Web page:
Cambodia woos Chinese tourism
PHNOM PENH, 21 May 2012: Cambodia’s Ministry of Tourism hopes to attract more Chinese travellers to the country to reach 1 million trips by 2020.
Tourism Minister, Thong Khon, said China is now one of Cambodia’s key tourism markets and a priority for the tourism industry.
“We expect 500,000 Chinese tourists to Cambodia in 2015 and 1 million by 2020,” he told local media late last week.
But some so-called tourist visits are more likely to be Chinese investors checking out opportunities to buy land, build and run businesses. While a boom in Chinese travel and business investments will benefit the economy overall it could have a damaging impact on the country’s heritage sites and weaken its commitment to sustainable tourism principles.
To achieve its ambitious 1 million target, Cambodia will continue to encourage more direct flight from cities in China.
“We will also encourage owners of hotels, restaurants and tourism resorts to use three languages — Khmer, English and Chinese — in billboards, or promotional leaflets or brochures,” the minister said.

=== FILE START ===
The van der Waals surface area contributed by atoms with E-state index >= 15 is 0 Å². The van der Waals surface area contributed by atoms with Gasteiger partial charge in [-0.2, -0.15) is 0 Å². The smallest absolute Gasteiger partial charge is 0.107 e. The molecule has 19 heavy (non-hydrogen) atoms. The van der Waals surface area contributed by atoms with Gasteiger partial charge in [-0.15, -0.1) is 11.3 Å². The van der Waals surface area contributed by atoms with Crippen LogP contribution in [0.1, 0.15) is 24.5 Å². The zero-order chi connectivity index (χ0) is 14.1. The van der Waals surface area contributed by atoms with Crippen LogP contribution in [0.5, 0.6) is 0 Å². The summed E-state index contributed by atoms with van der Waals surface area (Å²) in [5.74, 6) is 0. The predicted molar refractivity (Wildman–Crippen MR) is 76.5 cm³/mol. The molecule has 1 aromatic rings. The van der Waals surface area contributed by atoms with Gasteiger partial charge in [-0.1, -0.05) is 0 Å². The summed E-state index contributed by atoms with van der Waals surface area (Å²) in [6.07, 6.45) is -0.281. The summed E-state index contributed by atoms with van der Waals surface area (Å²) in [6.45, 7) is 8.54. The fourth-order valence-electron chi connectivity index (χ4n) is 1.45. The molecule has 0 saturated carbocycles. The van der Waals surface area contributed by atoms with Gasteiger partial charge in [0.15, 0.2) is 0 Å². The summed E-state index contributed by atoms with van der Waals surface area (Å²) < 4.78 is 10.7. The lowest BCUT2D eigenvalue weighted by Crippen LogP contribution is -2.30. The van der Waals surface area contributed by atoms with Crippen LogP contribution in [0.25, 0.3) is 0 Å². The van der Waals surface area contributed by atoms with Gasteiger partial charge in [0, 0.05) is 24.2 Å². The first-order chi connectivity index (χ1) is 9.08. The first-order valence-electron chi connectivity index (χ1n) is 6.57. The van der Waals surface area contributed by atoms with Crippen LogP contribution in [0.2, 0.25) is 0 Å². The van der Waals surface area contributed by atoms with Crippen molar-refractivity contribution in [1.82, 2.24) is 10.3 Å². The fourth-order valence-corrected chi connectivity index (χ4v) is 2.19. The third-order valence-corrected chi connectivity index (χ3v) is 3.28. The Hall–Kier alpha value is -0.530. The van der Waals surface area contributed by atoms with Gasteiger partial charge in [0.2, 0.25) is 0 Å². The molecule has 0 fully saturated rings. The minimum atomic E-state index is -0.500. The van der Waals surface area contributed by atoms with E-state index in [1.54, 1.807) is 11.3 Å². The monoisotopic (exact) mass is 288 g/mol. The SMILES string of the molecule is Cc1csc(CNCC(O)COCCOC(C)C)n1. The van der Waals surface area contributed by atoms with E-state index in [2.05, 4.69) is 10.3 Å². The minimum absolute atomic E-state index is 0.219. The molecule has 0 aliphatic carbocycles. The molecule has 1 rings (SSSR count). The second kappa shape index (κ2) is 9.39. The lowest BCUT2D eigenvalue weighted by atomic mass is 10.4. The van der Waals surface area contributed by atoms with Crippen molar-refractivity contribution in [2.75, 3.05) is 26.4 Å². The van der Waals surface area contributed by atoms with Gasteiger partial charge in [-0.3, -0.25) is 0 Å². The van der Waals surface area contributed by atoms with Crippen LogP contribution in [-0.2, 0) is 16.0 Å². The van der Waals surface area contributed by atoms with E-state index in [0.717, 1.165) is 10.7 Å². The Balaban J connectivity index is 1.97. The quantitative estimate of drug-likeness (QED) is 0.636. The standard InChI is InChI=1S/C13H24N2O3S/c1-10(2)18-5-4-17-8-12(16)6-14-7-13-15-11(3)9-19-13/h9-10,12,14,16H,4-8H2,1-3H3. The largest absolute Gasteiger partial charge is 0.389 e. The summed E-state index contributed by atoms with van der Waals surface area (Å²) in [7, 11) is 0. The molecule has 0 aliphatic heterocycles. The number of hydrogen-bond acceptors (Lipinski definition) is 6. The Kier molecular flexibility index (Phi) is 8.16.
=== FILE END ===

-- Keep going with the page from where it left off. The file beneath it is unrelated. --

Meanwhile, Tourism Ministry’s Marketing and Promotion Department director, So Visothy, said Cambodia welcomed 2.88 million international tourists in 2011, up 15% year-on-year. Of the figure, 247,197 were Chinese, up 39.2%.
“We believe the target is within reach because the country is politically stable and there is plenty of tourism potential. Diplomatic ties between Cambodia and China are excellent, too.”
There are challenges according to Mr So who recognised there are limited direct flights from key Chinese cities, promotions are weak and Cambodia’s tourism products and services have so far not met Chinese consumer demands.
“The ministry will try to encourage airlines and tour agencies to offer competitive prices to Chinese tourists as well as improve Chinese language skills especially tour guides.
In 2011, Chinese market was placed third in tourism volume, following Vietnam (614,090; +19.4%) and South Korea (342,810; +18.3%).
Vietnam shares borders with Cambodia and overland travel between the country is booming mainly a mix of trade and short sightseeing tours. But earnings are low as is the case with travel from other neighbouring countries such as Thailand (mainly casino visits) and Laos (trade visits).